Larry Wall |Perl 6| wrote:
Now, you'll ask how *-2 works.  If you do math on a Whatever object,
it just remembers that offset until the Whatever is given a meaning,
which, in this case, is delayed until the subscripting operator
decides what the size of the next dimension is.  At a lower level than
the subscript it probably ends up being some kind of a fallback
multi that binds to a Whatever type for that dimension, as the
subscripting operator processes through each dimension in its @@ array.
Or maybe it's just a case in a switch.  In any case, the subscriptor
knows the next "top" dimension, so it can know the size at that point.

I see. The *-2 isn't resolved to a number right away, but evaluates to a "whatever-2" object, that is passed. The subscripting implementation knows what is going on when it gets to that.

That means that ordinary uses will not require knowledge about the dimensions and context, as it is handled all inside the subscripting code.

But constructs that generate loops around that expression will have to know. This certainly includes the autoindexing thing being discussed in another thread. But I'm also thinking of junctions. Junctions thread through the subscript, it is writ. A junction, like a range, can use * for an endpoint, can it not?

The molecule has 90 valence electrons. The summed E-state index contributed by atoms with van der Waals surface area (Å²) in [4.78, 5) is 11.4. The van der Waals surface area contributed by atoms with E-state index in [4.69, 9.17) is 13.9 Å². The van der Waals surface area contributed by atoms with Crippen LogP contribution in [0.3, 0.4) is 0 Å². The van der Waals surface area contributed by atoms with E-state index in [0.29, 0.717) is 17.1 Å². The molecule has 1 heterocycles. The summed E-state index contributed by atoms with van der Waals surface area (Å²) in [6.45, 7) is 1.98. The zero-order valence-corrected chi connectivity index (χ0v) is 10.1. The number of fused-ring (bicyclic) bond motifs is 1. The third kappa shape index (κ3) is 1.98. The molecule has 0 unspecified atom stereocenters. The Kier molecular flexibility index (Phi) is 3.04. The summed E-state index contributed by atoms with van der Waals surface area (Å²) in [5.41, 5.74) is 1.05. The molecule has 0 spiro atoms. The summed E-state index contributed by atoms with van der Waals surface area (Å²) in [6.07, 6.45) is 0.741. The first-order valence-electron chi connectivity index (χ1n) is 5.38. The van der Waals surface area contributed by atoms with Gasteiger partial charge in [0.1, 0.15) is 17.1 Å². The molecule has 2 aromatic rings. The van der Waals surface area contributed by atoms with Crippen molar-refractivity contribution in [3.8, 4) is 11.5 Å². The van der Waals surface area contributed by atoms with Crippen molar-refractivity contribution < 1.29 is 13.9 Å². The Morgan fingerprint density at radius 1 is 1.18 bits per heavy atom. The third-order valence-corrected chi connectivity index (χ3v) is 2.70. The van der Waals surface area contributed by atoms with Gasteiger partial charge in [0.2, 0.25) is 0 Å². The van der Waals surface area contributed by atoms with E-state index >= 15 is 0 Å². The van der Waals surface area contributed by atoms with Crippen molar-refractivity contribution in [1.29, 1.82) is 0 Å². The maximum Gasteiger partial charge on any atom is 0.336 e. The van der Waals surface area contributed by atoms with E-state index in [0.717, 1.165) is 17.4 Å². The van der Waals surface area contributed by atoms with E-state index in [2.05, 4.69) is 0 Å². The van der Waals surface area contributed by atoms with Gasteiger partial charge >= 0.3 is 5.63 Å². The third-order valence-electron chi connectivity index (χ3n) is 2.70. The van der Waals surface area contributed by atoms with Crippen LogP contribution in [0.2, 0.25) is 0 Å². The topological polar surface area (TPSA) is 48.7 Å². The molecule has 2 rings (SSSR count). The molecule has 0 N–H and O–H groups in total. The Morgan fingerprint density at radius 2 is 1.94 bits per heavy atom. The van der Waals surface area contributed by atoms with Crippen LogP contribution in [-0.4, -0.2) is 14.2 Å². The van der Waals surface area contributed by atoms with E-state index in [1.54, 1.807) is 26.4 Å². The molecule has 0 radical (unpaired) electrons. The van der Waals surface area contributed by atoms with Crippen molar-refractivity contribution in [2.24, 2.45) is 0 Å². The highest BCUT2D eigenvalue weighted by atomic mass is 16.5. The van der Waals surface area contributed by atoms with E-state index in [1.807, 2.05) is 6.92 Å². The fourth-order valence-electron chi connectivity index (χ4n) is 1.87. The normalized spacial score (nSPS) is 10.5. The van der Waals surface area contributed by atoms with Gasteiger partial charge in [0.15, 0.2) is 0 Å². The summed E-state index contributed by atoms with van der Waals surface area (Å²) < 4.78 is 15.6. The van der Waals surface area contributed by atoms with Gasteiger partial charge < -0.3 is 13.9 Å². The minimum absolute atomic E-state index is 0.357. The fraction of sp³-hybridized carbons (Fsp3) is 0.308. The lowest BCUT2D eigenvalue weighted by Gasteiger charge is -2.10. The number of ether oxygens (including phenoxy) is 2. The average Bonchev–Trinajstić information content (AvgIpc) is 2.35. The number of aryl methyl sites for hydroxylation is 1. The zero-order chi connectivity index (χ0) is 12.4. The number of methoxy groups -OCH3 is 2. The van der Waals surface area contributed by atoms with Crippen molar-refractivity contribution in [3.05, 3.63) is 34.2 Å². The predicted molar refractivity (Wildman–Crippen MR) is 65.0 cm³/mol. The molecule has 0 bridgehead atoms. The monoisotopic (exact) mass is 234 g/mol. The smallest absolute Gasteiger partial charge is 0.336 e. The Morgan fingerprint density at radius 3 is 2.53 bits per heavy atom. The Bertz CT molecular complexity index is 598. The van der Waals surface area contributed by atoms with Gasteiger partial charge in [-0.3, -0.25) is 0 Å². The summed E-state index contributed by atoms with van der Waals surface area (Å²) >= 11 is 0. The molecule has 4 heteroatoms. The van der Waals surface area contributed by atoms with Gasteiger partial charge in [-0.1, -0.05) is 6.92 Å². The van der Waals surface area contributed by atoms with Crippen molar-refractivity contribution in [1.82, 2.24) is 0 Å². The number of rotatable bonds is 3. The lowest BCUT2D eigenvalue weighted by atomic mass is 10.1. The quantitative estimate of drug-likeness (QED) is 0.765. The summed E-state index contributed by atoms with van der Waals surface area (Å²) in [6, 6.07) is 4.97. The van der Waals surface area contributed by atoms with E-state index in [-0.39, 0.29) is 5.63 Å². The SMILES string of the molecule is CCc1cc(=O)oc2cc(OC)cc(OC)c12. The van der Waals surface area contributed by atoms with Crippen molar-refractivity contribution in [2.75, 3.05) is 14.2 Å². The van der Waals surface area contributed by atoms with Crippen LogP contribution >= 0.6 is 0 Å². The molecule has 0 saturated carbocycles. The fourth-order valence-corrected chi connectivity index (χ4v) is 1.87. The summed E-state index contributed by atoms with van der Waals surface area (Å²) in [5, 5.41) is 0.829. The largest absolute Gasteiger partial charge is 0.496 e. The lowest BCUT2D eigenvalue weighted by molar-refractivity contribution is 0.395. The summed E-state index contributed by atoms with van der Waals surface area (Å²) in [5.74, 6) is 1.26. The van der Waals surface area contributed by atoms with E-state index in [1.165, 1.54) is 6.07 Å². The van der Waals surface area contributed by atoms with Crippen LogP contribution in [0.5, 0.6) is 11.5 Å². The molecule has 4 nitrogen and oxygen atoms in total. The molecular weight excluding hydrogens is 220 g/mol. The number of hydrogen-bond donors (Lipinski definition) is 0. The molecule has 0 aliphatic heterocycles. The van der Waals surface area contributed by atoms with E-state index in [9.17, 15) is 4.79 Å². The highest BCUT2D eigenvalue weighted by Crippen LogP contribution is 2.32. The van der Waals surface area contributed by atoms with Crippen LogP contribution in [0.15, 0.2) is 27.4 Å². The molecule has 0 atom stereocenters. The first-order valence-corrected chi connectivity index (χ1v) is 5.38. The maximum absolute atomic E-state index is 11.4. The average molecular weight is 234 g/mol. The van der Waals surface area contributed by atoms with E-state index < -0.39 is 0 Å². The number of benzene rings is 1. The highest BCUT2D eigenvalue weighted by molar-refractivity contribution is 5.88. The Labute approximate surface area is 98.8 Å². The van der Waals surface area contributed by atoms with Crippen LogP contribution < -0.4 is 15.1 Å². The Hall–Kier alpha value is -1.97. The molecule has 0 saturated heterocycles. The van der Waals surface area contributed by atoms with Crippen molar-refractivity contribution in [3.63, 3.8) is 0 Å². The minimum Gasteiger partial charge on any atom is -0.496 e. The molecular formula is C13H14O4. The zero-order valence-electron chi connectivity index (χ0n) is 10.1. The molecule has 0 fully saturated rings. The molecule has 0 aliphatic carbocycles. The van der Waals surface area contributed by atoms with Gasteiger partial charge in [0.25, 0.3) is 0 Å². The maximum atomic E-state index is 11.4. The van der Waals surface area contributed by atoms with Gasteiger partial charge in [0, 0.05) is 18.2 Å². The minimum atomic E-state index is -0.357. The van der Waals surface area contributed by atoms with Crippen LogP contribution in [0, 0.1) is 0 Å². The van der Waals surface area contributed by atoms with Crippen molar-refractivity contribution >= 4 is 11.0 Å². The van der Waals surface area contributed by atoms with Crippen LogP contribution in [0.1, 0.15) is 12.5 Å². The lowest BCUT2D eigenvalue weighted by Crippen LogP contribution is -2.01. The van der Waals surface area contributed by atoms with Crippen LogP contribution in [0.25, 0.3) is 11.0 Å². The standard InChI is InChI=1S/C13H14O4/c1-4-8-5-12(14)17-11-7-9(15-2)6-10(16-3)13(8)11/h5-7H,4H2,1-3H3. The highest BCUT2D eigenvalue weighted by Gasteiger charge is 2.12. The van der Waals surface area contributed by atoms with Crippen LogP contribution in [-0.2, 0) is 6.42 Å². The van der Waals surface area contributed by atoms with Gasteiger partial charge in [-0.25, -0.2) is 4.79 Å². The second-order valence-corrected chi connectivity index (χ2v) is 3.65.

Writing  @foo[$x;2..*;$y] >>*<< blah blah
will serve up the slice first, using the mechanism described above. But the similar
$n=all(2..*); @foo[$x;$n;$y] * blah blah
is described as creating a loop around the * operator. I guess it would convert to the first one and see what the subscripter gave back? Is that still possible if multiple junctions are present?


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